Trading can be a confusing affair due to the amount of information that traders and investors have to wade through before generating any strategy. The good thing is that most of this information is irrelevant. The chart below is a variation on a chart that popped up briefly on my media feed. It shows the price action of SNAP along with its revenue growth.
As can be seen, the price of SNAP collapses even as revenues continue to climb. This creates a difficulty for fundamental-based investors as the price is running contrary to a key metric of investing. It is therefore a source of friction in the decision-making process and each time we introduce a source of friction we introduce a potential source of error and therefore cost. The aim is to reduce friction as much as possible – in doing so we also simplify the decision-making process.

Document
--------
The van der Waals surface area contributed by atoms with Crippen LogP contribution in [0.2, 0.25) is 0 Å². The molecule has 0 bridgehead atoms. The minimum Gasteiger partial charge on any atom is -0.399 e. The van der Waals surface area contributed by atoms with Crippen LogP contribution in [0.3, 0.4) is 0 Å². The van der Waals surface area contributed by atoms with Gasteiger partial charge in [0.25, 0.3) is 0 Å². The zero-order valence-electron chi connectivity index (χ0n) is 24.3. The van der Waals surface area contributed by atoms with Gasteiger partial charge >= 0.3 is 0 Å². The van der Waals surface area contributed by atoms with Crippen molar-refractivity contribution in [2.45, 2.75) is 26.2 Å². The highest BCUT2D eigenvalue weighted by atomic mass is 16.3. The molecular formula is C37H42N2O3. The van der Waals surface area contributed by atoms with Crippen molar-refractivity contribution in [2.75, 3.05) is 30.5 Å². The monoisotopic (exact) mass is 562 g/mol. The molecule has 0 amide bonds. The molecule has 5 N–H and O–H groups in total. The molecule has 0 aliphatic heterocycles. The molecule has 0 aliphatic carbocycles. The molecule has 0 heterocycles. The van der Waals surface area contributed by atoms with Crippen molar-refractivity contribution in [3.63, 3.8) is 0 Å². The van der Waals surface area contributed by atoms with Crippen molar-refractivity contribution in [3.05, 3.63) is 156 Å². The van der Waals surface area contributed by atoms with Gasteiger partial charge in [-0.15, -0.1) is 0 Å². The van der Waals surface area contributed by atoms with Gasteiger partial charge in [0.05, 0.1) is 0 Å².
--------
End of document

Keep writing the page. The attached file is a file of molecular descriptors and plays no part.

Compare the notion of trying to match fundamentals with share price performance with the chart below. The rules for this are simple – price above green line buy – price below red line sell. This is just a simple entry system and takes no account of the key concepts of market selection, or question of money management. But it does show how simple entry signals can be. Unfortunately, the majority of traders waste years of their lives looking for the perfect entry signal where none exists.
An entry signal of any sort is little more than the equivalent of a referee blowing their whistle to start a game.